Your home’s AC system is designed to keep indoor temperatures as comfortable as possible. During hot weather, the AC is supposed to absorb the heat in warm indoor air and carry it outside, leaving cooler air to circulate throughout the house. This helps keep indoor temperatures cooler, and more comfortable, than the usually hot outdoor summer temperatures.
When your AC system is low on refrigerant, it will struggle to maintain comfortable indoor temperatures as its cooling potential will be substantially reduced.
If you are concerned about the performance of your central AC unit, with respect to cooling your home in hot weather, then low refrigerant levels might be to blame. To help you find out whether your home’s air conditioning system is low on refrigerant, be on the look-out for the signs listed below.
Role Of Refrigerant In Air Conditioning Units
To better understand how the signs listed below indicated that your central AC system is how in refrigerant, it’s important to have an idea of its role in keeping your home comfortable during hot summer weather.
The refrigerant works to absorb the heat or warmth in indoor air, and moves it outdoors as it travels to the outdoor unit. Indoors, the refrigerant absorbs heat from the surrounding air to power the change from liquid to gaseous state as it passes through the evaporator coil. When it reaches the outdoor unit, the refrigerant dumps the indoor heat as condensation forms on the condenser coil. Of course, this is but a simple description of the role of the refrigerant in AC systems.
Air conditioning units come with the right amount of refrigerant when initially purchased/installed. This refrigerant is not consumed by the unit, and should therefore remain constant throughout the systems useful life. However, it’s common to find units suffering from low levels due to one reason or the other. Check here to find more about the best refrigerant for your system – Bluon Energy.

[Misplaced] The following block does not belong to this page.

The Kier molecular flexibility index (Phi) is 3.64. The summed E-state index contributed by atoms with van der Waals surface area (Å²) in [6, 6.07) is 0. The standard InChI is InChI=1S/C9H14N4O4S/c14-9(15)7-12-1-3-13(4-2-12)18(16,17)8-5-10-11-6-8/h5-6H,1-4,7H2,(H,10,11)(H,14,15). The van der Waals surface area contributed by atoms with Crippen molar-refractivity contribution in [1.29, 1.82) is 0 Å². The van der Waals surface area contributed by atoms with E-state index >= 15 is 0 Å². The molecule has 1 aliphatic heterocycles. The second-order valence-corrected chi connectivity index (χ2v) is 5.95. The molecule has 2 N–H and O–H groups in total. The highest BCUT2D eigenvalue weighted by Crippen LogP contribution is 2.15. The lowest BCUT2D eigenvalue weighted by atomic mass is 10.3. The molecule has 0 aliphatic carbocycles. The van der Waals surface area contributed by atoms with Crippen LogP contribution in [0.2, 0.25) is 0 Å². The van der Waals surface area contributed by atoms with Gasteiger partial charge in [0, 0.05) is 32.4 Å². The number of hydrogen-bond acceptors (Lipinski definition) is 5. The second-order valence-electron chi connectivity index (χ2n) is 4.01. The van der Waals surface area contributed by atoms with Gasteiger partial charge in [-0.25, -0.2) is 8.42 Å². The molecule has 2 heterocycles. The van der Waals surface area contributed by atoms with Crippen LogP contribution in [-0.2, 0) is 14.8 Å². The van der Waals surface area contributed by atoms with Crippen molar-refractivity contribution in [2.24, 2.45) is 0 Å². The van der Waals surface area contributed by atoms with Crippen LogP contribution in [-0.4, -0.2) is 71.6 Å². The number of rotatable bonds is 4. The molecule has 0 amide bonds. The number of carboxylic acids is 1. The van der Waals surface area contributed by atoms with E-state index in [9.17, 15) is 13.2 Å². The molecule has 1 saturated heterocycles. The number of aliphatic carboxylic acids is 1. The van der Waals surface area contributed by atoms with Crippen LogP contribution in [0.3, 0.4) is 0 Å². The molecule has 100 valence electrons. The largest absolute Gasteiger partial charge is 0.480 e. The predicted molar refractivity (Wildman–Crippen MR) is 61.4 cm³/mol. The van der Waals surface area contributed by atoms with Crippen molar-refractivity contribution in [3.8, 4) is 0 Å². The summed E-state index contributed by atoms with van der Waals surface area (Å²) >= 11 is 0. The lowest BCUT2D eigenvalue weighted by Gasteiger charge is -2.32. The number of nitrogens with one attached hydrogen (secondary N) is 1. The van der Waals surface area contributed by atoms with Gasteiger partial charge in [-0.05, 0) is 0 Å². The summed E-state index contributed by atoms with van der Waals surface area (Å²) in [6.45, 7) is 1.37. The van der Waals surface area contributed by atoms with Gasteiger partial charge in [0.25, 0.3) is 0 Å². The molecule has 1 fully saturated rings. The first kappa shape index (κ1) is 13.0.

Effects Of Low Refrigerant Charge
Now that you understand more about the role of the refrigerant in your AC system, you need to understand why you should be concerned about its charge. The term “charge” is used to refer to the amount of refrigerant in an air conditioning system. A low refrigerant charge can result in a number of unwanted effects
First and foremost, low refrigerant levels in your home’s AC system result in inefficient operation. Simply put, in order to maintain cool and comfortable indoor conditions, the AC will have to work harder, consuming more energy and time. This usually comes with a huge increase in energy bills.
Air conditioning systems that suffer from low refrigerant charge usually have to work harder to achieve the desired cooling effect, if possible. This means that some of the main components of the system, such as the compressor, will have to work harder for longer. This effectively means that they go through an enhanced rate of wear and tear, leading to frequent breakdowns.
As you can see from the above, the effects of low AC refrigerant levels can be quite costly especially when they go unchecked for an extended period of time. This is exactly why you need to be on the look-out for the signs of low AC refrigerant levels.